Review: Radial Engineering Tonebone Mix-Blender

A utility pedal for mixing and parallel effects processing
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The Radial product line includes scores of switchers, splitters, boosters, buffers, preamps, DIs, interfaces, and hum and buzz eliminators, as well as a number of effects pedals. The Tonebone line alone features more than two dozen devices. Although most of these products are intended for general usage, a significant number of them were designed either to aid musicians and engineers tackle specific problems for which there were previously no solutions, or to facilitate new creative possibilities.

At first glance, the Mix-Blender appears to be little more than a 2x1 mixer with 1/4" inputs and outputs. Such a device could be useful if, say, you perform with two guitars and one amp and don’t want to have to connect and disconnect guitars—especially if they have different output levels and you also have to adjust controls on the amp to compensate. Plug them both into the Mix-Blender, adjust the Level controls, and you’re set. And because those inputs accommodate instrument-and line-level signals, you can do the same with bass, keyboards, and many other instruments.

If your acoustic guitar has both piezo and magnetic pickups (or a high-impedance microphone) with separate outputs, the Mix-Blender can combine them into a single feed to an amp or mixer.

A professional-grade box that mixes the signals from two instruments or pickups into a single-output signal without sucking tone, adding appreciable noise, being a hum and buzz magnet, or introducing other audio bugaboos for $160 is already a decent deal, especially given the Mix-Blender’s discrete Class A circuitry, 14-gauge steel construction, and heavy-duty hardware—but that’s only half the story.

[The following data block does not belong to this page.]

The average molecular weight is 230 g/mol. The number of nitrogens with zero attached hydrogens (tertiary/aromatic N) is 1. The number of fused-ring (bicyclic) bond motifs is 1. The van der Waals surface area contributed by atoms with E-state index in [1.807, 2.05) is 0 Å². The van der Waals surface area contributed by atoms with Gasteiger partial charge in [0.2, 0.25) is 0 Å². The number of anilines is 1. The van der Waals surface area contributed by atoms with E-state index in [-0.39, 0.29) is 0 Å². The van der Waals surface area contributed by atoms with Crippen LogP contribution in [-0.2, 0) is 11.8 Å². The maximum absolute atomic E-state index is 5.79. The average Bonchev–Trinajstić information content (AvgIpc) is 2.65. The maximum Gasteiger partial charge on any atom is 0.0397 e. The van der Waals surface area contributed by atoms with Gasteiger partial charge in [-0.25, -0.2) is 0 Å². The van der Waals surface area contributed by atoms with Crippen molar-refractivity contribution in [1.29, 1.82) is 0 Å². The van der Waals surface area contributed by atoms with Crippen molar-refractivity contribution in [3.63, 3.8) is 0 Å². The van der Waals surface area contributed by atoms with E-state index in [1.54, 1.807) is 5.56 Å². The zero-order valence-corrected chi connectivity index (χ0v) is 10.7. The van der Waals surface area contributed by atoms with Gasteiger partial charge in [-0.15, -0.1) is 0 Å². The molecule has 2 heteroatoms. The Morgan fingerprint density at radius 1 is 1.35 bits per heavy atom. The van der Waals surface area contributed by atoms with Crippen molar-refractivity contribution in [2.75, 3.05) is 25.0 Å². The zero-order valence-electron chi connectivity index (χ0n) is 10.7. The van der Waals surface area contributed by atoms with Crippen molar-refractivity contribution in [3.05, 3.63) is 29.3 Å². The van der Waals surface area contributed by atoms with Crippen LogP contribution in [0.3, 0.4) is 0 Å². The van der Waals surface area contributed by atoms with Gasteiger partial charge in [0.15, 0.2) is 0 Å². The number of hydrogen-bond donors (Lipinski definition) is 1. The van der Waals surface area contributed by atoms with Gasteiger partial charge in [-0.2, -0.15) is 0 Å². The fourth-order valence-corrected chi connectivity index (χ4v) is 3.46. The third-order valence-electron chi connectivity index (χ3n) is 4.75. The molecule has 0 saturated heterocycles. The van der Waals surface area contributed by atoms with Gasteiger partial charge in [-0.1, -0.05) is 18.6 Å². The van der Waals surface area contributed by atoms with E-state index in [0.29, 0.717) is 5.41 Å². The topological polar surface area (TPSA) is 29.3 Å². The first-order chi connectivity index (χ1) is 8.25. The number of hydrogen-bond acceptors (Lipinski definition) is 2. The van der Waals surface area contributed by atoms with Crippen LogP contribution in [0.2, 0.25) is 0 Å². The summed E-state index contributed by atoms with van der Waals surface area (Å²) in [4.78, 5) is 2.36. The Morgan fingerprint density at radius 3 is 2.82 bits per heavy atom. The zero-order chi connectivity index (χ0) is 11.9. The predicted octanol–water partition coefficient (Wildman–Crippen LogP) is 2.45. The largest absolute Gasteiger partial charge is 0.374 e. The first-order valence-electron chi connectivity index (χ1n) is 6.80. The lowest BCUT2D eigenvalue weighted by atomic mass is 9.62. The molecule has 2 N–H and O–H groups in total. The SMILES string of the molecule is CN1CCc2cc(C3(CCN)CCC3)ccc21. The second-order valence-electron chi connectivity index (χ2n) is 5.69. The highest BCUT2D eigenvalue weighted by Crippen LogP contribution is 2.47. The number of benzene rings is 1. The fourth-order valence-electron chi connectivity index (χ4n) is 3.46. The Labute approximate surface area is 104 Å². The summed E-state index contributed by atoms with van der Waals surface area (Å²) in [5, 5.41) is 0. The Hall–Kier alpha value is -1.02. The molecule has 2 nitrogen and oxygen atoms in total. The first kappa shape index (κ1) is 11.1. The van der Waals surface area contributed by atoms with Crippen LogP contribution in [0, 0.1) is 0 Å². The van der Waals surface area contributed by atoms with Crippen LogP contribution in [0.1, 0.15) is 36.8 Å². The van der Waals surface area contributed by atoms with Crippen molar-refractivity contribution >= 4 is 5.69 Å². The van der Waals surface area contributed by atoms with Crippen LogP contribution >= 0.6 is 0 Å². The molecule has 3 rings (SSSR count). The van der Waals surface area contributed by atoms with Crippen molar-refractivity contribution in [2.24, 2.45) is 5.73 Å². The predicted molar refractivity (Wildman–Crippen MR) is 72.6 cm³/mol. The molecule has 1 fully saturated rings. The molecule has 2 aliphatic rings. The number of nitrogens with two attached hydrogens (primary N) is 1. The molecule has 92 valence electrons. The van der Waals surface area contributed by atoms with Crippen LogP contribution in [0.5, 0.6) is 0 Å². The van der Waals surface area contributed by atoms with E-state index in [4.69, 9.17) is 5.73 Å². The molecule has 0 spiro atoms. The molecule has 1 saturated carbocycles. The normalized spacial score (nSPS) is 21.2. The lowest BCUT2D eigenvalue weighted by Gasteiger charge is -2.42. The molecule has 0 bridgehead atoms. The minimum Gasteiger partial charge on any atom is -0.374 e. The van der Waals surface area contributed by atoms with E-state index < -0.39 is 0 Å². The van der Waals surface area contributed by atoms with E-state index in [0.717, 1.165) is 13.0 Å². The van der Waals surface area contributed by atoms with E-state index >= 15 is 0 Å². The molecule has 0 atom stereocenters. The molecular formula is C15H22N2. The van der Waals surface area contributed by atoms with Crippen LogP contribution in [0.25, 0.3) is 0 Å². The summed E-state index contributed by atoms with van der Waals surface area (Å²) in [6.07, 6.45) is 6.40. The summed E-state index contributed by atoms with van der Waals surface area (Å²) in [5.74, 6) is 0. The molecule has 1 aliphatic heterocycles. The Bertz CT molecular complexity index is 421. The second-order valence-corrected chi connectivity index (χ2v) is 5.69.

The Radial Tonebone Mix-Blender is a multipurpose utility pedal that can be used with instrumentand line-level sources. Mixing two signals down to one also comes in handy when you want to route both through the same effects chain, which brings us to the Mix-Blender’s ingenious effects loop section. Unlike a typical “loop switcher” that simply allows you to isolate a pedal and switch it in and out of a signal chain, Mix-Blender has a Blend control that lets you retain the original sound while adding the desired amount of processed sound.

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This creates lots of possibilities: When I put a compressor pedal in the loop and used the Blend control to dial in the right amount of squashed signal, it amounted to de facto parallel compression. And I got great results blending a clean guitar tone with a nasty-sounding old Big Muff. Inserting an auto-wah, a ring modulator, a harmony pedal, a synth pedal, and even a volume pedal (as a variable boost) also yielded cool sounds. The footswitch lets you instantly engage or disengage the effects loop.

Additionally, the polarity switch inverts the phase of the loop signal, which is important because, if the polarity of your pedal’s output signal is opposite that of the dry signal, it can seriously compromise the sound, and there is no consistent polarity standard among manufacturers. Moreover, the effects loop’s Send jack may be used to feed a tuner—it is always active—and the Return jack can be used as a third mixer input, with the Blend control serving as its level control.

I tested Mix-Blender using several different guitars, a bass, a synth module, and effects pedals from vintage tone suckers to modern boutique boxes with true-bypass switching; in all cases it performed admirably. Mix-Blender does its job flawlessly and is built to last. What more could you ask for?


Highly versatile. Rugged construction. Superb performance. Excellent value.


None that I encountered.

$169 street

Barry Cleveland is a San Francisco-based journalist, guitarist, composer, recording artist, and audio engineer. Learn more at